Kevin Regan in his studio. — Photos by Mimi Luse

Poaching from gothic iconography, the culture of psychedelic drug ingestion, kitschy pin-ups, and early Xeroxed zine culture, Kevin Regan makes collages, videos, drawings and installation pieces that project a black sense of humor. While his mostly stark palette and the reappearance of certain potent symbols (scorpions, skulls, etc,) suggest the artist has a personal obsession with death and the afterlife, his works also distance themselves from the subject with humor, preventing a direct reading as "gothic" works of art per se.

“If there’s a fulcrum point that I try to go after,” says Regan, “it’s that [the work of art] is simultaneously a joke and not a joke; but in a way, death is the ultimate joke.”

Regan’s Showpaper contribution. Click for more.

Walking the line between irony and a sincere fascination with the occult, Regan creates installations that play with optical illusions and facetiously invite the viewer to enter an otherworldly state. While some of his works are composites of banal imagery, like dolphins or eagles, we also see references to theory and art historical heavyweights. Taken together Regan erects altars to modern art and pop culture. The precision and order with which these parodic works are executed demonstrate his skills as a production artist, which is what Regan has done for a living. But while the artist casts a cynical eye on his sources, demolishing them and obscuring their origins, Regan’s art is also an homage — the artist’s way of synthesizing his interest in and fascination with the subcultures he appropriates from. 

For his exhibition, "Mount Analogue" at the Artes gallery last fall, Regan arranged his collages and sculptures into complicated symmetrical formations. The title of the show is taken from Rene Dumal’s mystical allegory of the same name. In some of Regan’s works, art history is treated as a spiritual source, arranged on an altar, and then poked irreverently.  Robert Smithson’s work and, funnily enough, his face, figure largely into Regan’s works.

In one piece, Regan has drawn a polygram over a black and white photo of Smithson, defacing the would-be savoir/shaman of modern art. In another, Regan places his own body into the Smithson oeuvre. A time-curled photograph of Regan’s face on a slab of mirror makes a direct jab at Smithson’s "Mirror Displacement" series. It’s called Mirror Displacement On Your Face. While he is making light of Smithson’s heavy role in modern art, Regan allows the influence to pervade his aesthetic: the restrained parameters of minimalism, the enantiomorphic techniques; even the works that poke fun at him are an elaboration on and application of the late artist’s ideals.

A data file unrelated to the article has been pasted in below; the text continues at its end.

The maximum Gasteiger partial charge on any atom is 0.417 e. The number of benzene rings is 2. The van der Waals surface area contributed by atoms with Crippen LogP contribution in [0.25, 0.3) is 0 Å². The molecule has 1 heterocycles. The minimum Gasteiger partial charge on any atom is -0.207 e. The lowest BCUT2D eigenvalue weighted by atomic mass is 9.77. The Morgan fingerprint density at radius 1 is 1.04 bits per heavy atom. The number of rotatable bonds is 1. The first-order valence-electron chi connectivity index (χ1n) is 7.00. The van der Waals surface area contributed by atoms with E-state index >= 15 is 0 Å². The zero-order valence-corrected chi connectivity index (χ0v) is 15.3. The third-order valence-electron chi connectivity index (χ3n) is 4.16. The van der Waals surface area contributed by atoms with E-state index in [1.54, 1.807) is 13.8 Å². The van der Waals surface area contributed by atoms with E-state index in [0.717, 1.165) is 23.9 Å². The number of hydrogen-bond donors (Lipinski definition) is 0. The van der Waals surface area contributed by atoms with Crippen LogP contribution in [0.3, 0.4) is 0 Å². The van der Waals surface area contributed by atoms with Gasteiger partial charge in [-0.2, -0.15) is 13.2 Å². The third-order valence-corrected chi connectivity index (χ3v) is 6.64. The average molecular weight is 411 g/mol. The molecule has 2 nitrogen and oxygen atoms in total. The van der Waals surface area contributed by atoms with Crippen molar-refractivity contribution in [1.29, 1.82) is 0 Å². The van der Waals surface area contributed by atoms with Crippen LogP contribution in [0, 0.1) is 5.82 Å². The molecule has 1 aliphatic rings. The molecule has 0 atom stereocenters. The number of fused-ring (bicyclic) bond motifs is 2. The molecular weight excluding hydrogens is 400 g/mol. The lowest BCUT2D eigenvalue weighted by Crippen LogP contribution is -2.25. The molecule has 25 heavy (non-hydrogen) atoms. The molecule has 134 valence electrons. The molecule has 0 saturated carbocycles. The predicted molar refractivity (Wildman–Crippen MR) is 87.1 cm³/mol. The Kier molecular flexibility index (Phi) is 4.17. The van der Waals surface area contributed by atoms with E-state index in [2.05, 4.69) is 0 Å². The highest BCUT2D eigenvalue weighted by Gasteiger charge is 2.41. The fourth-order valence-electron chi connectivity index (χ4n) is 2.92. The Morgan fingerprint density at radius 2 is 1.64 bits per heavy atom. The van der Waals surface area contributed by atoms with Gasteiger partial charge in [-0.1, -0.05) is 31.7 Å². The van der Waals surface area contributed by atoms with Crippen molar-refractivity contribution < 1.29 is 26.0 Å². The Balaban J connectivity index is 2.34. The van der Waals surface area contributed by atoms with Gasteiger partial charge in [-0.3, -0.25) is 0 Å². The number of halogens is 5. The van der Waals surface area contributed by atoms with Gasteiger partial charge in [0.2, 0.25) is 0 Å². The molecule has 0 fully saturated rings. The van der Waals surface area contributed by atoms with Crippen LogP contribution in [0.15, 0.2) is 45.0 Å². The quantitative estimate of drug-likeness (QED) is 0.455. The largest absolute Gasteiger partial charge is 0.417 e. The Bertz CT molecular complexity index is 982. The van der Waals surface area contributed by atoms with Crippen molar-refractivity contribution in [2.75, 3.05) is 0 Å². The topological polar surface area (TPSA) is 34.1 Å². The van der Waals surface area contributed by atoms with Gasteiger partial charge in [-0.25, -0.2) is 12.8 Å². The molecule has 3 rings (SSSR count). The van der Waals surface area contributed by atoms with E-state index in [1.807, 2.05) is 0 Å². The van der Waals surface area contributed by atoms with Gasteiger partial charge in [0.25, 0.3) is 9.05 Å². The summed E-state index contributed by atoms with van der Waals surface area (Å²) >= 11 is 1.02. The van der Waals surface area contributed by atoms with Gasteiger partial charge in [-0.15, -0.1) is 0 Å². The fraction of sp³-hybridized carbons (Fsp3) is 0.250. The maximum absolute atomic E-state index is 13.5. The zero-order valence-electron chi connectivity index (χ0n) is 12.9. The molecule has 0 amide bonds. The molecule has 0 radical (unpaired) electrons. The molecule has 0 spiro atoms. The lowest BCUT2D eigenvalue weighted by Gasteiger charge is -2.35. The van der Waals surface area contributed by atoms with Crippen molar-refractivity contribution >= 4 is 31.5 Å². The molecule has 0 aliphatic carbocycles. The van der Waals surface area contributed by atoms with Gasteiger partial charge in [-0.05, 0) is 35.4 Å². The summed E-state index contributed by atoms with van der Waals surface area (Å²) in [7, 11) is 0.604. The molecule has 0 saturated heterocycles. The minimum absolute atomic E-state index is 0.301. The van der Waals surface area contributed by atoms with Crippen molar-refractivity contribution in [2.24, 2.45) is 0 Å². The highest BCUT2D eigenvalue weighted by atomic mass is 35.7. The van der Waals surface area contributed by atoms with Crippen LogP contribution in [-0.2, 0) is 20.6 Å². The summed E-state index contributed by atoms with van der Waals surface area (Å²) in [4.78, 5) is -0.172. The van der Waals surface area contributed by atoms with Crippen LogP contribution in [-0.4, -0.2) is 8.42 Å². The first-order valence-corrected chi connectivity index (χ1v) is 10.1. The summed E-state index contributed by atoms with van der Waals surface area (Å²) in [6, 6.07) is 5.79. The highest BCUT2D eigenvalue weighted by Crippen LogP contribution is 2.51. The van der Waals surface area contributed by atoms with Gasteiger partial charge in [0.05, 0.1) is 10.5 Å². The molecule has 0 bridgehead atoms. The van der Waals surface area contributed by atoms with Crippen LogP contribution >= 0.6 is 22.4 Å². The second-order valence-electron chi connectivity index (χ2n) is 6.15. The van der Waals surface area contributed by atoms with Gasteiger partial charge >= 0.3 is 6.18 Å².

This dualism of sincerity and parody continues in The Conversion of St.Paul , a video in which Regan expands on his own fascination with psychedelic experimentation and the influence of John C. Lilly‘s book, Center of the Cylone, a personal account of expanded consciousness through the use of psychedelics. Taking a cue from thousands of other YouTube users who have videotaped their experiences with the legal psychedelic Salvia Divinorum, Regan decides to document his own trip.  The artist nods out, closing his eyes like so many other users have before him. In one sense there is little else distancing him from the other amateurs exposing themselves online. But his decision to call his contribution art qualifies his work as a performance.

Regan explains, "There’s this social phenomenon and I ask, ‘why would people do that?’… ‘why would I want to do that?’ so I decided to test my own boundaries…. It’s a parody that I believe in." In an age of irony, Regan’s work is a means of examining how we negotiate between our buried desires to believe in otherworldly forces and the pervasive cynicism that our agnostic age inspires.